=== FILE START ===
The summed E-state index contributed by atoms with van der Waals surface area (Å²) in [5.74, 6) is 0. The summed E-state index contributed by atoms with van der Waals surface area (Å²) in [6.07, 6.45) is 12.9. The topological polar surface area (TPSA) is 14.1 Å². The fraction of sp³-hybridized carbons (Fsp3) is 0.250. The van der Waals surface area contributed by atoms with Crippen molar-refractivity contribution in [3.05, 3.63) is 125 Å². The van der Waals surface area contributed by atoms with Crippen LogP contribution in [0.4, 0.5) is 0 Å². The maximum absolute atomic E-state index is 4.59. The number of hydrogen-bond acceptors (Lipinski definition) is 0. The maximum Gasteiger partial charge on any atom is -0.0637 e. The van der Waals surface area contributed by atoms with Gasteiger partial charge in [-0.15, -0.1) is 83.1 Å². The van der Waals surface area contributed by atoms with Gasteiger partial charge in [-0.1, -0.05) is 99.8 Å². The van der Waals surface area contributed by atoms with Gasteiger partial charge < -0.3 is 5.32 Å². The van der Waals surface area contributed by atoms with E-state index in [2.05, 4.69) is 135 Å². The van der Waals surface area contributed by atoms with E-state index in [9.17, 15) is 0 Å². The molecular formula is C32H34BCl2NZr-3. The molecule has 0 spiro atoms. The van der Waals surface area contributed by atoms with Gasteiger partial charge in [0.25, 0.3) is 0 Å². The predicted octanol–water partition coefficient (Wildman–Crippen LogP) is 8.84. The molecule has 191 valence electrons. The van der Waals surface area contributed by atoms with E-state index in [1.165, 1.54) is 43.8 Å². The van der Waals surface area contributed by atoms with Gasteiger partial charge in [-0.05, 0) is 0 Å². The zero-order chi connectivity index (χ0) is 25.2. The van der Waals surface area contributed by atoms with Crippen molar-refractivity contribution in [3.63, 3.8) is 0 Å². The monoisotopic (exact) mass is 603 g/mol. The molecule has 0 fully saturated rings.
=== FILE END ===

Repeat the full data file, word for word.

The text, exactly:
The summed E-state index contributed by atoms with van der Waals surface area (Å²) in [5.74, 6) is 0. The summed E-state index contributed by atoms with van der Waals surface area (Å²) in [6.07, 6.45) is 12.9. The topological polar surface area (TPSA) is 14.1 Å². The fraction of sp³-hybridized carbons (Fsp3) is 0.250. The van der Waals surface area contributed by atoms with Crippen molar-refractivity contribution in [3.05, 3.63) is 125 Å². The van der Waals surface area contributed by atoms with Crippen LogP contribution in [0.4, 0.5) is 0 Å². The maximum absolute atomic E-state index is 4.59. The number of hydrogen-bond acceptors (Lipinski definition) is 0. The maximum Gasteiger partial charge on any atom is -0.0637 e. The van der Waals surface area contributed by atoms with Gasteiger partial charge in [-0.15, -0.1) is 83.1 Å². The van der Waals surface area contributed by atoms with Gasteiger partial charge in [-0.1, -0.05) is 99.8 Å². The van der Waals surface area contributed by atoms with Gasteiger partial charge < -0.3 is 5.32 Å². The van der Waals surface area contributed by atoms with E-state index in [2.05, 4.69) is 135 Å². The van der Waals surface area contributed by atoms with E-state index in [9.17, 15) is 0 Å². The molecular formula is C32H34BCl2NZr-3. The molecule has 0 spiro atoms. The van der Waals surface area contributed by atoms with Gasteiger partial charge in [0.25, 0.3) is 0 Å². The predicted octanol–water partition coefficient (Wildman–Crippen LogP) is 8.84. The molecule has 191 valence electrons. The van der Waals surface area contributed by atoms with E-state index in [1.165, 1.54) is 43.8 Å². The van der Waals surface area contributed by atoms with Gasteiger partial charge in [-0.05, 0) is 0 Å². The zero-order chi connectivity index (χ0) is 25.2. The van der Waals surface area contributed by atoms with Crippen molar-refractivity contribution in [3.63, 3.8) is 0 Å². The monoisotopic (exact) mass is 603 g/mol. The molecule has 0 fully saturated rings.